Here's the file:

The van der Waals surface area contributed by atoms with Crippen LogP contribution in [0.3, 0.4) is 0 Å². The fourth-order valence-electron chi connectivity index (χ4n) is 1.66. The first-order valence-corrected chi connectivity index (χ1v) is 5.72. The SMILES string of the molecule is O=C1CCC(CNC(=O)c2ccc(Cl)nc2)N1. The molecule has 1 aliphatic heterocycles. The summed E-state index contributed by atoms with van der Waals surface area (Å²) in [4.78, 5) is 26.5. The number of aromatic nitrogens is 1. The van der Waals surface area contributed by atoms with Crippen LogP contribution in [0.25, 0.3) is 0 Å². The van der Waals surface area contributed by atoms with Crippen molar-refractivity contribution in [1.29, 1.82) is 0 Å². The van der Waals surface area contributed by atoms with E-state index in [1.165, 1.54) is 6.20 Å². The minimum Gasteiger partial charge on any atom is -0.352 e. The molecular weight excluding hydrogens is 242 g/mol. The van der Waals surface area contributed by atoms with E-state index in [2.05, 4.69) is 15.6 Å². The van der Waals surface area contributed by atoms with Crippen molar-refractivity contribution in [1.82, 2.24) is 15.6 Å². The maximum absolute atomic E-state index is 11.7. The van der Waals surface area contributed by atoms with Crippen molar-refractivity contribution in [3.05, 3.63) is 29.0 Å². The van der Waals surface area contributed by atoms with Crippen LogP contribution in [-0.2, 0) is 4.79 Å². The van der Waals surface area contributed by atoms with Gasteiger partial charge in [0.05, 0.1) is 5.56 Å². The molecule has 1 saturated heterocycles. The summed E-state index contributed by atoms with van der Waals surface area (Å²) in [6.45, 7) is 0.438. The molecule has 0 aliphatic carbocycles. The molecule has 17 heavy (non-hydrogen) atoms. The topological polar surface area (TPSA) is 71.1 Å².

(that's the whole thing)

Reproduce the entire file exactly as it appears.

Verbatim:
The van der Waals surface area contributed by atoms with Crippen LogP contribution in [0.3, 0.4) is 0 Å². The fourth-order valence-electron chi connectivity index (χ4n) is 1.66. The first-order valence-corrected chi connectivity index (χ1v) is 5.72. The SMILES string of the molecule is O=C1CCC(CNC(=O)c2ccc(Cl)nc2)N1. The molecule has 1 aliphatic heterocycles. The summed E-state index contributed by atoms with van der Waals surface area (Å²) in [4.78, 5) is 26.5. The number of aromatic nitrogens is 1. The van der Waals surface area contributed by atoms with Crippen LogP contribution in [0.25, 0.3) is 0 Å². The van der Waals surface area contributed by atoms with Crippen molar-refractivity contribution in [1.29, 1.82) is 0 Å². The van der Waals surface area contributed by atoms with E-state index in [1.165, 1.54) is 6.20 Å². The minimum Gasteiger partial charge on any atom is -0.352 e. The molecular weight excluding hydrogens is 242 g/mol. The van der Waals surface area contributed by atoms with E-state index in [2.05, 4.69) is 15.6 Å². The van der Waals surface area contributed by atoms with Crippen molar-refractivity contribution in [1.82, 2.24) is 15.6 Å². The maximum absolute atomic E-state index is 11.7. The van der Waals surface area contributed by atoms with Crippen molar-refractivity contribution in [3.05, 3.63) is 29.0 Å². The van der Waals surface area contributed by atoms with Crippen LogP contribution in [-0.2, 0) is 4.79 Å². The van der Waals surface area contributed by atoms with Gasteiger partial charge in [0.05, 0.1) is 5.56 Å². The molecule has 1 saturated heterocycles. The summed E-state index contributed by atoms with van der Waals surface area (Å²) in [6.45, 7) is 0.438. The molecule has 0 aliphatic carbocycles. The molecule has 17 heavy (non-hydrogen) atoms. The topological polar surface area (TPSA) is 71.1 Å².